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Ordinary citizens part of 'surveillance society': Privacy czar

CanWest News Service | September 24, 2007
Carly Weeks

OTTAWA -- If you think the oppressive hand of Big Brother is the only threat to personal privacy in today's digital society, think again.

Our camera phone-toting friends and strangers in the online universe can be just as responsible for the erosion of the truly private life as the corporations and government agencies that keep tabs on citizens in the name of product sales and national security, warns federal Privacy Commissioner Jennifer Stoddart.

"It's not just Big Brother who's akin to a government watching you in the Orwellian dystopia," Ms. Stoddart said in an interview. "We're all little brothers. We're all fascinated with the gadgets that allow you to do this."

The pervasive presence of technology, and its unprecedented capacity to surreptitiously track the lives of others, is one of the issues to be addressed at a major international privacy conference that will be hosted by Ms. Stoddart in Montreal this week.

The conference, expected to draw about 600 public- and private-sector privacy and surveillance experts, will try to peer into an unknown future, where tiny unobtrusive cameras, radio chips, global positioning satellites and online data mining will change the way society operates.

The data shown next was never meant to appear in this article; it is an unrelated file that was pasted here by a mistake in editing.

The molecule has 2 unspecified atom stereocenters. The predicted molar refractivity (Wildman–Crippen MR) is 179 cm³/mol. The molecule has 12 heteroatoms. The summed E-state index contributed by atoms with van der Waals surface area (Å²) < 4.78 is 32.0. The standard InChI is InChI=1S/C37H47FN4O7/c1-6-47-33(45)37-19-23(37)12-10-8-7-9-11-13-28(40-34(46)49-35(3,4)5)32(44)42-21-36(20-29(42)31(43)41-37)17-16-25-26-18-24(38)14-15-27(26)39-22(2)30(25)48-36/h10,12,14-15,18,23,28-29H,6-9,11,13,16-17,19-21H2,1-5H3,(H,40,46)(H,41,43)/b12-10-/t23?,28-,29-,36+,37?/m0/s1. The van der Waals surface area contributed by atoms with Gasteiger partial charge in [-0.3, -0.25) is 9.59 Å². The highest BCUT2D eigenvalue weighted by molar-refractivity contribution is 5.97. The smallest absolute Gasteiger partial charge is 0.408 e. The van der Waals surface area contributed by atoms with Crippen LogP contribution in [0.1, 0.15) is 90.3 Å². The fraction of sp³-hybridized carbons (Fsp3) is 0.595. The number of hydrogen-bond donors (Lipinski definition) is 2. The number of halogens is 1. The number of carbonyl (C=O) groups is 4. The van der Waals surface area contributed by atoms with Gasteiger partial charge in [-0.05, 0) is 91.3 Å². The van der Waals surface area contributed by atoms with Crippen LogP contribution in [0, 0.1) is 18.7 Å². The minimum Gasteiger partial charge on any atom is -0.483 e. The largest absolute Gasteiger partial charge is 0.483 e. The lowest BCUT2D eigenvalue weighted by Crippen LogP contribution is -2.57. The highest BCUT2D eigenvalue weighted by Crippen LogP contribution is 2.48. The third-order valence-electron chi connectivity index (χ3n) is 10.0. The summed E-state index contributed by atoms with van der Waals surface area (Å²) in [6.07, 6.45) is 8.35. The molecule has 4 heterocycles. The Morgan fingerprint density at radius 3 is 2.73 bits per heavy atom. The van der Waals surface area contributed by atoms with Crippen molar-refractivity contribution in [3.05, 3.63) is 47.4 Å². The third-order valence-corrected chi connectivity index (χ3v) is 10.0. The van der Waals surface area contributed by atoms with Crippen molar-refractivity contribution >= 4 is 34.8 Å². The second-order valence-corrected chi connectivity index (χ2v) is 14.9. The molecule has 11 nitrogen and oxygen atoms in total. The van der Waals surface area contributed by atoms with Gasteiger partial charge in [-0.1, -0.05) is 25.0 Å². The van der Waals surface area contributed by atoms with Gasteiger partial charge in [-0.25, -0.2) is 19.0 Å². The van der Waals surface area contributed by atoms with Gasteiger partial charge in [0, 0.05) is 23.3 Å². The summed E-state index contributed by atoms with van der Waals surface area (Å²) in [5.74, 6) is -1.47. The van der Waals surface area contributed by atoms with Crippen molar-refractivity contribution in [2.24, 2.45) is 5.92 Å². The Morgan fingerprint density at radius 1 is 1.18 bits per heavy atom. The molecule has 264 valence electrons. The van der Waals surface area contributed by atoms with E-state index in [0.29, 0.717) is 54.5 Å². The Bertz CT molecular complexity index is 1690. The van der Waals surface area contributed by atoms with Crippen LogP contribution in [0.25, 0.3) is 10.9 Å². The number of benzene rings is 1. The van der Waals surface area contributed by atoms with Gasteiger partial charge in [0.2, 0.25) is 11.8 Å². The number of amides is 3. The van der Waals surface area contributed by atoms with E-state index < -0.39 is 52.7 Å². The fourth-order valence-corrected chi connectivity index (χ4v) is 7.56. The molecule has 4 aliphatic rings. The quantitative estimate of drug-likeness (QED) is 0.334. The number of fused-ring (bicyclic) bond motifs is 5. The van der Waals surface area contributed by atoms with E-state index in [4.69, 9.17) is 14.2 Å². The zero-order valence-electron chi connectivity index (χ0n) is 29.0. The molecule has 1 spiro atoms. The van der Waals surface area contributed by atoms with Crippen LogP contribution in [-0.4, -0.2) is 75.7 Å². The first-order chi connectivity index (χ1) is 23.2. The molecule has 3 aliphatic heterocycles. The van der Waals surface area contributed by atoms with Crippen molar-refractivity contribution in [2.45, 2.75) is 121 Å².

U.S. Homeland Security Secretary Michael Chertoff will headline a series of high-profile experts who will discuss a range of privacy issues, including the collection of personal information to fight terrorism, the increasing use of computer chips in household products and appliances, and the online safety of children.

With continued advances in technology, critics are voicing concerns about the risks to personal privacy posed by government no-fly lists, employers that use GPS and hidden cameras to keep track of employees, and data mining that allows companies to target ads to individuals on the basis of their shopping habits.

But Ms. Stoddart says people who complain about the watchful eye of governments and corporations should first take a long look in the mirror.

That's because technology and the Internet are turning ordinary citizens into spies who can post pictures of the neighbours' yards online. Even social networking sites like Facebook, intended to let people tell friends and co-workers what they're up to, can be corrupted by the unwanted circulation of false or malicious postings.

"We're all participating in the surveillance society," Ms. Stoddart said, adding that "knowledge gives us power."

She notes that more people are living alone and turn to technological gadgets to satisfy a craving for human contact.

"There's fewer and fewer of us that live together," Ms. Stoddart said. "This gives us untrammelled liberty and perhaps a good dose of loneliness and we're reaching out to contact other people through technology."

Although new technology brings vast potential for benefit -- protecting public safety, for instance, or curing disease -- there's also a dark side that cannot be ignored.

For experts meeting in Montreal this week, the key challenge will be to exploit the opportunities without compromising personal privacy.

"We all have a role in it we all have to be conscious of what our choices are," Ms. Stoddart said.

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